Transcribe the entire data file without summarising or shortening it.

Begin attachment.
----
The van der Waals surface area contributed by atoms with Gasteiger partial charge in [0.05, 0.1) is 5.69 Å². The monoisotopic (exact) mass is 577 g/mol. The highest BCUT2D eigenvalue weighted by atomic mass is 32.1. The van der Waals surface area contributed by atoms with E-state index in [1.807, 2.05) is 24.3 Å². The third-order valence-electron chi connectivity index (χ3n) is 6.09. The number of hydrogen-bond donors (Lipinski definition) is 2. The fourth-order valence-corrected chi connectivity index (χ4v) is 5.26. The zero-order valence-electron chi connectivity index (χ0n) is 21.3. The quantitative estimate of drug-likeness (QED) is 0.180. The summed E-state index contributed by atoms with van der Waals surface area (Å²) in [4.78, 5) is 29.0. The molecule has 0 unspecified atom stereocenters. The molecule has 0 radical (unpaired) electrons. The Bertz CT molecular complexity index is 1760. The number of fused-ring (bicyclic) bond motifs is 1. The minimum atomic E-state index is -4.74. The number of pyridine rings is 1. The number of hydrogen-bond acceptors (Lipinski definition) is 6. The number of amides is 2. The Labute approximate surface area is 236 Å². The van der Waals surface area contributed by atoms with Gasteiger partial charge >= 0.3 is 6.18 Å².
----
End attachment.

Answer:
The van der Waals surface area contributed by atoms with Gasteiger partial charge in [0.05, 0.1) is 5.69 Å². The monoisotopic (exact) mass is 577 g/mol. The highest BCUT2D eigenvalue weighted by atomic mass is 32.1. The van der Waals surface area contributed by atoms with E-state index in [1.807, 2.05) is 24.3 Å². The third-order valence-electron chi connectivity index (χ3n) is 6.09. The number of hydrogen-bond donors (Lipinski definition) is 2. The fourth-order valence-corrected chi connectivity index (χ4v) is 5.26. The zero-order valence-electron chi connectivity index (χ0n) is 21.3. The quantitative estimate of drug-likeness (QED) is 0.180. The summed E-state index contributed by atoms with van der Waals surface area (Å²) in [4.78, 5) is 29.0. The molecule has 0 unspecified atom stereocenters. The molecule has 0 radical (unpaired) electrons. The Bertz CT molecular complexity index is 1760. The number of fused-ring (bicyclic) bond motifs is 1. The minimum atomic E-state index is -4.74. The number of pyridine rings is 1. The number of hydrogen-bond acceptors (Lipinski definition) is 6. The number of amides is 2. The Labute approximate surface area is 236 Å². The van der Waals surface area contributed by atoms with Gasteiger partial charge >= 0.3 is 6.18 Å².